Brian C. Hales discusses Joseph Smith's polyandry; concludes he did not practice "sexual polyandry" but merely "ceremonial polyandry."

Brian C. Hales

Brian C. Hales, Joseph Smith's Polygamy: History and Theology, 3 vols. (Salt Lake City, UT: Greg Kofford Books, 2013), 1:347–348

Greg Kofford Books
Brian C. Hales
Reading Public

To date, authors chronicling Joseph Smith's plural marriages have documented the presence of ceremonial polyandry where a woman has experienced two marriage ceremonies, usually one legal and one religious. However, no one has provided credible evidence demonstrating the presence of sexual polyandry in any of those unions. The ten documents reviewed in this chapter along with the cases of Sylvia Sessions Lyon and Mary Heron Snider, constitute the most convincing documentation currently available. Nevertheless, whether grouped together or examined separately, they fail to provide even one convincing confirmation. These evidences might represent supplemental corroboration that could be recruited to augment the credibility of other more reliable accounts. But the absence of even a single credible source that was close in proximity geographicaly and/or chronologically to the reported behavior, creates evidentiary challenges for all supporters.

While two accomplished polygamy researchers, Larry Foster and D. Michael Quinn, have presented the case of Mary Ann Darrow Richardson's marriages to Charles Edmund Richardson and Fredrick Cox as sexual polyandry a close examination of documents supports, rather, a strange sequence of consecutive priesthood cancellations and marriages that did not include polyandrous conjugality.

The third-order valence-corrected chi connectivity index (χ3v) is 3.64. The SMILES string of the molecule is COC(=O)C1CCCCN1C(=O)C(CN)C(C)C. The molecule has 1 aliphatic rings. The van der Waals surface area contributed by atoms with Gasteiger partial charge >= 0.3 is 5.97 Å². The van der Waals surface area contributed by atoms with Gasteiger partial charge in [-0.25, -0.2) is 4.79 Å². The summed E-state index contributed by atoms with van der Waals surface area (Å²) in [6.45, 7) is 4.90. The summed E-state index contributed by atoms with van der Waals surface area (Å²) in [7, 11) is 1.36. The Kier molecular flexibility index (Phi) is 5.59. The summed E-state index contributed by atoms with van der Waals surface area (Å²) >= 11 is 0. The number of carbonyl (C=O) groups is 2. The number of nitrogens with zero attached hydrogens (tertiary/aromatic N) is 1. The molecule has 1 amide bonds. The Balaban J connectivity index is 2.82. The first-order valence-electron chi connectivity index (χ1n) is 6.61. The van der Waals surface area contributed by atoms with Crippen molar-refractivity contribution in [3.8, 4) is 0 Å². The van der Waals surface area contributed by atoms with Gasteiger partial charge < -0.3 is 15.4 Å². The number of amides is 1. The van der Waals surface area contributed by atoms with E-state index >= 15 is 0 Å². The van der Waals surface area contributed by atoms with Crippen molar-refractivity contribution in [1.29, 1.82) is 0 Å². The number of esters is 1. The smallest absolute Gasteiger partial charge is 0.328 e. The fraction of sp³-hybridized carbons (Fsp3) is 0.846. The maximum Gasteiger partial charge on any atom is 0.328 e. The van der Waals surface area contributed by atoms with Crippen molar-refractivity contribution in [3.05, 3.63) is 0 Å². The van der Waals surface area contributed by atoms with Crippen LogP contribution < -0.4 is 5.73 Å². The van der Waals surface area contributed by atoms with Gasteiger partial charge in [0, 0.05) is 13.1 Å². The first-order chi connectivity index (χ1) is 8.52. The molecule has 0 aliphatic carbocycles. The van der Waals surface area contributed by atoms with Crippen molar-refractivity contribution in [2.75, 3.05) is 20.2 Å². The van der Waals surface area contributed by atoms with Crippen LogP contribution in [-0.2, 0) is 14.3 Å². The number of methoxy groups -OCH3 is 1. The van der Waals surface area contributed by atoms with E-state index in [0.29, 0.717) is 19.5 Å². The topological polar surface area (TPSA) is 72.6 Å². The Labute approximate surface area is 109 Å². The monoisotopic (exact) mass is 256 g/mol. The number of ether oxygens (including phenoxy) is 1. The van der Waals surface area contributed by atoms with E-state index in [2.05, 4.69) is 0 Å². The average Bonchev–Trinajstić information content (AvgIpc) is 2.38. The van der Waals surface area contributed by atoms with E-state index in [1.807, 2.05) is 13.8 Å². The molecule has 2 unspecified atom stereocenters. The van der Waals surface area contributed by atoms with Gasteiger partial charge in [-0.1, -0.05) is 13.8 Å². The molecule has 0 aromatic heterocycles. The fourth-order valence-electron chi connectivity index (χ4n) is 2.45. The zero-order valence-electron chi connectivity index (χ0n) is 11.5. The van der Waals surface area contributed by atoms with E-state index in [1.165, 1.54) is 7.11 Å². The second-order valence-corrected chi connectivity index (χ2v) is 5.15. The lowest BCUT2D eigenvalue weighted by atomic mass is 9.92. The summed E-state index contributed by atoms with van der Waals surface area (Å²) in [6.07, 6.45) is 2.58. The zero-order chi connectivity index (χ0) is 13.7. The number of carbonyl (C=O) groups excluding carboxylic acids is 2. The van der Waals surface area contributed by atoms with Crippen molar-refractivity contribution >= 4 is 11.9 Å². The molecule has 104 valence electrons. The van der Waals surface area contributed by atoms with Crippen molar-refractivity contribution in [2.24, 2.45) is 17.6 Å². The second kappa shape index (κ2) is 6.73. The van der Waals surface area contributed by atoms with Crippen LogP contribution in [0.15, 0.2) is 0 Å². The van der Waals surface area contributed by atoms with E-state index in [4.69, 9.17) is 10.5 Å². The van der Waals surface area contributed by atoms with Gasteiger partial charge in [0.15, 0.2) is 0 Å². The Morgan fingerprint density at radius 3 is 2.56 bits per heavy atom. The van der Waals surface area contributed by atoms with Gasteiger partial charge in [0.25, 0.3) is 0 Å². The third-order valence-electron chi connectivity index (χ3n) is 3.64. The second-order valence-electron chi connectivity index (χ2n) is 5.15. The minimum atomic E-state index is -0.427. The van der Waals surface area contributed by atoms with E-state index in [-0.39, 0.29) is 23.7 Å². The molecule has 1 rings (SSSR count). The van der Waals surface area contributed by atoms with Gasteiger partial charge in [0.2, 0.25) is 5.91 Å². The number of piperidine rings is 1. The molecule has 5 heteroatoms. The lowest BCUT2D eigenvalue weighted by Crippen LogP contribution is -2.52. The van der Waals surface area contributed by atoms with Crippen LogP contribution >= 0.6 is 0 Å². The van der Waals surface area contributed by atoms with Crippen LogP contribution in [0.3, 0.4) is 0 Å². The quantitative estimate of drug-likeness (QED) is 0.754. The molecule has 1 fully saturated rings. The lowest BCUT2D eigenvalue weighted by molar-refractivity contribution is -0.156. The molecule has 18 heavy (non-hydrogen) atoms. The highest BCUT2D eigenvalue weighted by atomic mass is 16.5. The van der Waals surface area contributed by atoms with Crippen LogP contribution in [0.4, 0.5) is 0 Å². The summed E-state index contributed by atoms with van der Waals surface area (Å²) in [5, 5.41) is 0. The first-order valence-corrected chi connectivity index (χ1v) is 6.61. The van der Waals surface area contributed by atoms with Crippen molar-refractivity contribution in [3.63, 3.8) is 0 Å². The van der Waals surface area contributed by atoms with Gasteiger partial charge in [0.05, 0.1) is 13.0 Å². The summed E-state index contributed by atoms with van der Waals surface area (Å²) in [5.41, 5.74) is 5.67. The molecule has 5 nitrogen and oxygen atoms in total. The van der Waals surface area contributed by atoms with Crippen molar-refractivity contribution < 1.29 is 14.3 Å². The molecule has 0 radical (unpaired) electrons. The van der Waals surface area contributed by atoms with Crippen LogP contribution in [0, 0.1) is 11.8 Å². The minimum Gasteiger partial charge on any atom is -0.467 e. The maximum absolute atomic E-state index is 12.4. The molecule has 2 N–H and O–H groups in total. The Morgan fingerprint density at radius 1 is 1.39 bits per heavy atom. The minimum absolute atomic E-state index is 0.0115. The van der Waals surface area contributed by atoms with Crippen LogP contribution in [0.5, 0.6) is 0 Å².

In his well-researched essay, D. Michael Quinn has accumulated much circumstantial evidence, accompanied by his own interpretations, to assert the existence of sexual polyandry in several of Joseph Smith's plural marriages to legally wed women. However, this compilation once again lacks even one solid piece of documentation and manifests multiple analytic weaknesses.

Doubtless the reason commonly given (and developed in greater detail during the Utah period as polygamy became more widely practiced)-that plural marriage (polygyny) would fulfill the commandment "to multiply and replenish the earth" (D&C 132:63) played a role in the development of polygamy theology, even as carly as Nauvoo. However, Nauvoo pluralists would probably not have viewed such unconventional sexual relations as increasing fertility or assisting in replenishing the earth, a physiological reality verified a century later by medical science.

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